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Church memorial to slave-owner moved to museum

22 May 2023

Diocese of Salisbury

A conservator Lynne Humphries with the removed memorial

A conservator Lynne Humphries with the removed memorial

A MEMORIAL to a slave-owner that displays offensive language has been removed from St Peter’s, Dorchester, to be housed on loan in the museum next door.

A faculty permitting its removal and relocation to Dorset County Museum was granted last year by the consistory court of the diocese of Salisbury (News, 9 September 2022). The memorial commemorates Dr John Gordon, who died in 1774, aged 46. From 1759, Gordon had been an overseer of plantations in Jamaica, and, by 1773, he owned estates producing sugar, rum, coffee, and other products, and livestock. He owned 416 slaves. He had no previous connection with Dorchester, and died there, apparently, during a journey from London to Falmouth on his way back to Jamaica.

His memorial was large and prominent in St Peter’s, and was characteristic of the neo-classical wall monuments of the mid- to late-18th century. The central cause of concern was the wording of the memorial. It stated that Gordon was “signally instrumental In quelling a dangerous Rebellion” in Jamaica in 1760. It referred to “a large Body of NEGROES Whom his BRAVERY had repulsed”. It referred also to the rebels’ “Finally Yeilding [sic] to their Confidence in his HUMANITY”. Those three words in capitals were the only words of the memorial inscribed in that way.

After conducting research and contacting John Gordon’s descendants, the Vicar and churchwardens applied to Salisbury diocese for its removal and for a replacement plaque to be installed.

Granting the faculty, the Chancellor, the Worshipful Ruth Arlow, said that the memorial “celebrated in language of acclamation the violent quelling of a rebellion by enslaved people against a status that is now universally acknowledged as morally repugnant and contrary to Christian doctrine”.

One of the churchwardens, Val Potter, who has managed the removal on behalf of the church, said on Friday that it had been a “long process” and that “concern over the wording of the monument began some years ago”.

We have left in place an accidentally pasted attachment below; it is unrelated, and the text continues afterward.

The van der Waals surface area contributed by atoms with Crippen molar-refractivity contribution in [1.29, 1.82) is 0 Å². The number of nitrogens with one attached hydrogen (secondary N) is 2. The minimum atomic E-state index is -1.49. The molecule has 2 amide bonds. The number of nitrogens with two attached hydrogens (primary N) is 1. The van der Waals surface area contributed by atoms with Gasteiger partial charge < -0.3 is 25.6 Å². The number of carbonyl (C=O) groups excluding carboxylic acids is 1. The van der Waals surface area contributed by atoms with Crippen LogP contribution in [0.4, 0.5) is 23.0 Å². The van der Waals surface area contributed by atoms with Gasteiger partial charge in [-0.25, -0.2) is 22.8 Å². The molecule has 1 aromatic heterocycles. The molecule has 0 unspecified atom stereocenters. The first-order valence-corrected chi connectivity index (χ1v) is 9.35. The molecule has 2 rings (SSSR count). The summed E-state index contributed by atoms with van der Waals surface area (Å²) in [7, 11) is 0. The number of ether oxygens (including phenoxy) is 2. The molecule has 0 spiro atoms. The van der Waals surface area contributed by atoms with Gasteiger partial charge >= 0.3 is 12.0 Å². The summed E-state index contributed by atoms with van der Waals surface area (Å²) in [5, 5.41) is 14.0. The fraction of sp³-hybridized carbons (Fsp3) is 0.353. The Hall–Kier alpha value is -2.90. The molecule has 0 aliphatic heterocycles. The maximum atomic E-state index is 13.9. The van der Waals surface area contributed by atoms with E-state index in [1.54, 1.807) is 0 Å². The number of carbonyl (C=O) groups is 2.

This was about the time the Church of England released its guidance on handling contested heritage (News, 14 May 2021), she said. “We had useful conversations with them [the Church Buildings Council and the Cathedrals Fabric Commission for England] as they viewed this as more explicit and extreme than other church monuments, agreeing that some monuments do contradict the message and mission of our churches to be welcoming to all, valuing all as equally loved by God.

“It is good to see this important historic monument in the museum, a more appropriate place to retain it than a Church offering unconditional welcome. We are grateful to everyone who has given their help and carefully considered contributions to the process.”

The removal was carried out by the conservators Humphries & Jones. One of its partners, Emma Norris, said that the work was unlike anything they had carried out before. “Normally . . . it’s a case of removing a monument to address issues and then reinstating the monument in the same location,” she said.

“When you remove a monument without it being returned to its original position, that isn’t something that would naturally sit with your idea of conservation, as it’s normally minimal intervention. But the fact that the arguments had been put forward for it being relocated to a museum, where it can be reinterpreted and more explanation can be given to the history, that seems an appropriate stance in this situation.”

A simple replacement plaque to Gordon, which will carry only the details of his life and death, is now being designed by a local stonemasons, Grassby Memorials, to fit in the same space in the church.

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